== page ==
C3 Madagascar started in 2009 in the far north of Madagascar, based in the town of Antsiranana.

The challenges faced in the north are similar to those faced by many remote tropical coastal regions today; deforestation, lack of reliable water and electricity supply, overfishing, exploitation of endangered species for international trade, coral bleaching and increasing frequency of storm surges and coastal erosion. C3 partnered with the communities of Nosy Hara Marine Park to build awareness, capacity and inspiration for environmental stewardship. With most community members in our target region living on less than $1 per day, we first needed to address the drivers of poverty and environmental destruction.

Based on consultations, research and feasibility studies, we identified key healthcare, education and capacity building needs of each community and delivered services such as a visiting doctor, new school furniture and books and good governance, organisational capacity building and business training to local association so that people could have their basic needs addressed. Communities are now motivated to commit to Park management and monitoring along with the government agency, Madagascar National Parks, facilitated by C3. In the last two years fisheries infractions have dropped by 90% and there have been no dugong or sea turtle mortalities. Businesses including ecotourism and duck farming are flourishing today and also help deflect pressure off coral reefs and seagrasses.

Sadly, most conservation NGOs in Madagascar come in from outside with their own prescriptive approaches, which unfortunately usually fail long-term because of lack of local leadership and understanding the local context and complex and diverse cultures. We are proud to be locally-led and locally-governed and yet have the capacity to manage donor funds as any foreign NGO. We were declared Project Champions when compared to other marine NGOs in 2018 by UNDP Global Environment Facility, our successful model for community environmental stewardship was featured in a UNEP film in 2019 and our Junior Ecoguard network has received several international accolades.

C3 Madagascar is truly community centred as its name implies. We’re not a NGO which comes and goes to rural communities in order to implement top-down projects conceived in costly offices in cities by development personnel. We’re grassroots, located in the community and all of our ideas come from the community and complement the country’s overarching sustainable development goals.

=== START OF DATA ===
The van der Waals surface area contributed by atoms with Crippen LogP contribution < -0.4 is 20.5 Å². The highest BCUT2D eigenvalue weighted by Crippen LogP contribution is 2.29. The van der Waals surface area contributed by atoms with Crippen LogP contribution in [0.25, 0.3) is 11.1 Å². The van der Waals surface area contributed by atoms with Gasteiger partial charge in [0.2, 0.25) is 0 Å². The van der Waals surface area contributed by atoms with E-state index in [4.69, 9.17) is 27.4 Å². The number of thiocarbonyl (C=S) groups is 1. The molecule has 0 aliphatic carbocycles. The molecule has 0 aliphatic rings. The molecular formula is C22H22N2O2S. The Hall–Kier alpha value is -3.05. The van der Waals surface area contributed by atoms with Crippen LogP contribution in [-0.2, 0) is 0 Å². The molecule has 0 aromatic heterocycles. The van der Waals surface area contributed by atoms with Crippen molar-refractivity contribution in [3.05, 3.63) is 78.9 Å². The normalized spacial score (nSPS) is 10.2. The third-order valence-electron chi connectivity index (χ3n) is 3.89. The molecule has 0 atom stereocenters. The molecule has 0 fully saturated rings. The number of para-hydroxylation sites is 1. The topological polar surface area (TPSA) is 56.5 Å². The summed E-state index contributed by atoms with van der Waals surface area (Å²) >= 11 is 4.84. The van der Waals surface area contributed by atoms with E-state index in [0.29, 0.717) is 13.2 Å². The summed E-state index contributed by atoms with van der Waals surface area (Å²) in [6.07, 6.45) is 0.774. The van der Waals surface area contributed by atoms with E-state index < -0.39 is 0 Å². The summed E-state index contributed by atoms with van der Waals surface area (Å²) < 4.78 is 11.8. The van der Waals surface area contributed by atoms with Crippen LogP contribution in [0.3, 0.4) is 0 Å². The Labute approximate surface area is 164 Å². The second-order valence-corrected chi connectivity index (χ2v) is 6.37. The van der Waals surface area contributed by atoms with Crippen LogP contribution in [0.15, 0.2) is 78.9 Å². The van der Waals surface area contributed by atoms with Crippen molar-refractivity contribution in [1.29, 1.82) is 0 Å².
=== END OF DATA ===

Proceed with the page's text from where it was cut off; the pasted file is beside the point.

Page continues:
We don’t intend to impress you with technical jargon and to win over our donors with flashy propaganda. Ultimately conservation and development need not be over-complicated or theoretical; we have developed successful environmental stewardship models with proven impact and our job is to adapt, replicate and scale up what we do to reach more and more communities and areas of critical biological importance.

We only promise to deliver effective, sustainable and impactful conservation and development at the best possible price. Some donors can’t believe we can deliver what we state for the price we do and this has sadly often meant their failure to invest in us. The reason we can deliver at much lower cost than most NGOs is that we are locally-based, locally-run and have hundreds of community volunteers, well-researched suppliers and a policy of zero or minimal waste.

The international community has to admit that conservation has not been successful to date, we are still losing hundreds of species and swathes of habitat each year. With limited funds and time, we must shift our paradigm away from neo-colonial conservation approaches and waiting for data to inform decisions, instead we need to capacitate communities to manage and monitor key biodiversity areas with their own drive and commitment before it is too late.

It is also time for donors to take a good hard look at value for money when it comes to future conservation investments and move away from an approach which has historically supported short-lived outcomes with high administrative cost and unfortunately led to corruption and external dependence of local institutions.



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